Going solar offers ray of hope in Cairns from rising bills
HARNESSING the Far North's sunny skies may be the only option in avoiding future power price increases, say sustainable housing groups.
Following the Queensland Competition Authority's recommendations for a 21.4 per cent electricity price increase, costing the average household $253 extra per year, Tropical Green Building Network's Emma Thirkell says a rise in solar power popularity could be imminent.
"With the electricity prices going up, it's bringing back the business case for solar," she said.
Ms Thirkell said residents changing their supply to renewable energy and reducing electricity demand would beat power providers at their own game.
"Payback time depends on the size of the (solar inverter) unit, so it's very important to reduce demand."
Cairns-based Naked Energy director Wade Allen said the solar industry had been speculating on a future power price rise since Premier Campbell Newman froze power prices for 12 months after being elected.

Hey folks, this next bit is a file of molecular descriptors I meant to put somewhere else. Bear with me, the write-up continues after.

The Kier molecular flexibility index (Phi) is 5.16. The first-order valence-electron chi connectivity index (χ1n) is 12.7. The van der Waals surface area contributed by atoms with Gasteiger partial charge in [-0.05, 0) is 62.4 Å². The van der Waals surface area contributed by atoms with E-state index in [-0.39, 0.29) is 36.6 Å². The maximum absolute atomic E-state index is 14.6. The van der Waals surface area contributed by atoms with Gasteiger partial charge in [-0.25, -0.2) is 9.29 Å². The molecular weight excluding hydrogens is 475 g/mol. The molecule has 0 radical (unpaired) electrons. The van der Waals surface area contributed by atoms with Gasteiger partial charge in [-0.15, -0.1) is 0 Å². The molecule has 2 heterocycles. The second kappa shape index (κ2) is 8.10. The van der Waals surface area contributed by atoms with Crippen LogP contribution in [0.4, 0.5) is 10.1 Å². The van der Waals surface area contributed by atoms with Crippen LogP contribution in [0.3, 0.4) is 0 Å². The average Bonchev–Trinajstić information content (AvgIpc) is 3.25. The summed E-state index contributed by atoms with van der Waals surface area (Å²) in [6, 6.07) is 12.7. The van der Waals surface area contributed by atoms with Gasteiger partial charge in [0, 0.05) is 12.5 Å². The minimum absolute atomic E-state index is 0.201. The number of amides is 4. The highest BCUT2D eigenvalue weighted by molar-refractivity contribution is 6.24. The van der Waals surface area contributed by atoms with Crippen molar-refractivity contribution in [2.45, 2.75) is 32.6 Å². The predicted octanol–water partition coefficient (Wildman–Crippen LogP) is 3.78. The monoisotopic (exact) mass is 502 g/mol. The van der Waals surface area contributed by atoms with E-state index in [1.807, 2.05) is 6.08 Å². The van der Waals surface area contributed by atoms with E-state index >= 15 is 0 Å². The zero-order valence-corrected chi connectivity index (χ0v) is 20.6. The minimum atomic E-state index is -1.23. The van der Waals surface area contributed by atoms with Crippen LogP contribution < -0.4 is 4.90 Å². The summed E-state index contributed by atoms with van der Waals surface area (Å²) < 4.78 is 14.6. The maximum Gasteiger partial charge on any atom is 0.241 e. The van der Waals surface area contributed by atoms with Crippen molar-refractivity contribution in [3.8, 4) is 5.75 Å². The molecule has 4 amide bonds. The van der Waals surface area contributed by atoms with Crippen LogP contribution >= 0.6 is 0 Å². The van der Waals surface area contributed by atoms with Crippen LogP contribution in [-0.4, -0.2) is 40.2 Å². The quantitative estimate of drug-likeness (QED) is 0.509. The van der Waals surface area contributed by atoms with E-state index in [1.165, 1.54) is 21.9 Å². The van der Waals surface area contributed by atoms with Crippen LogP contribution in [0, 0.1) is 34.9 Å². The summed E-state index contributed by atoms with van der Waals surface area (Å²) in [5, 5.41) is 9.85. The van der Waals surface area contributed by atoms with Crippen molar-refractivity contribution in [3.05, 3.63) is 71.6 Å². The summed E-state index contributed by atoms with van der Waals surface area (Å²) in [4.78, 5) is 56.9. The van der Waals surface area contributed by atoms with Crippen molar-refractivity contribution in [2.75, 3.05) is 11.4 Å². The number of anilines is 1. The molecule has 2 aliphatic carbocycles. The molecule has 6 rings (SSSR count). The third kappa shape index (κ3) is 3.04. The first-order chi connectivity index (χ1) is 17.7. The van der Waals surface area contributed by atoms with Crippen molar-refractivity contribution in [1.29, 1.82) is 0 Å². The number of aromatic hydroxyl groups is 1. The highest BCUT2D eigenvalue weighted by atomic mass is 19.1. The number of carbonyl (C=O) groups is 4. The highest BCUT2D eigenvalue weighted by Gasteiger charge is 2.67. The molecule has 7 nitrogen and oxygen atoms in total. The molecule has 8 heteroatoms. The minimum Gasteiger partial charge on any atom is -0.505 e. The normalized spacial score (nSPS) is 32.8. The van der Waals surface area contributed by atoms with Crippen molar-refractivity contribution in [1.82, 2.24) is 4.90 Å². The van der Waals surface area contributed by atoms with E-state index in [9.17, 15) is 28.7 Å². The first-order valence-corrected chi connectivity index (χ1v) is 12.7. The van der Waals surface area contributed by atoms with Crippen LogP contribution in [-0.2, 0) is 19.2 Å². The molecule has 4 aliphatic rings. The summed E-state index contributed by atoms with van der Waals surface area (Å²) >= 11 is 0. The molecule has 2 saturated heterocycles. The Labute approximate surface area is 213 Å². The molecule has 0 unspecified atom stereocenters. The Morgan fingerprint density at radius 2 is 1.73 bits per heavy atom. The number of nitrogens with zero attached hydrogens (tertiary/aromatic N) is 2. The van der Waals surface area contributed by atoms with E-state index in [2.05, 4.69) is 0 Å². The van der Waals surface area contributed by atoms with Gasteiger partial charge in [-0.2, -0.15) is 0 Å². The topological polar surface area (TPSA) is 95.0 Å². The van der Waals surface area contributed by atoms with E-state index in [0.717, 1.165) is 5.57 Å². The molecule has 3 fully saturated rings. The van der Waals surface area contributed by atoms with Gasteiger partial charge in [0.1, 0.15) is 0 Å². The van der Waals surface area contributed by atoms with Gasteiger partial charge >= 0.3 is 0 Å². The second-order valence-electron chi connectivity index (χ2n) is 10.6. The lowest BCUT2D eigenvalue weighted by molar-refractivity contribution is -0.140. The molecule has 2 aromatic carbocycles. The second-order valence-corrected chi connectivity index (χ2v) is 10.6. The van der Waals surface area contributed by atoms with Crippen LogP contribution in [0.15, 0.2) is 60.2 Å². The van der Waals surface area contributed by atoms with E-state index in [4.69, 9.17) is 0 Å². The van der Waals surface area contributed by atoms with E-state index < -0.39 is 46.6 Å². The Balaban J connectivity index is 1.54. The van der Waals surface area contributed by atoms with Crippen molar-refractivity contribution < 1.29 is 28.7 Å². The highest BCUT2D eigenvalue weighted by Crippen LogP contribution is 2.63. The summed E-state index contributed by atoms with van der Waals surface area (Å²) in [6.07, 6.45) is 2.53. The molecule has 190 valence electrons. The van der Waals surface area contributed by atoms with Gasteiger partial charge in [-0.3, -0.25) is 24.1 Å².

"It comes as no real surprise as there has been plenty of talk and speculation around this decision for months," he said.
"Going solar now is always going to be a good thing."
Mr Allen said while feeding surplus electricity into the grid would only earn 8 per kW, residents opting to convert to solar power would see their main saving in the reduction of their power bills.
"I think everyone's mentality has started to change," he said.
"We encourage people to put on a large inverter but only put a couple of kW of panels on.
"Then when the prices for batteries come down (when technology improves), you can throw on extra panels."
Mr Allen said the average family household would need 2kW worth of panels and a 3kW inverter.
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Alternative offering: Cairns-based Naked Energy director Wade Allen says the electricity price rise comes as no real surprise with speculation around the decision for months. Picture: TOM LEE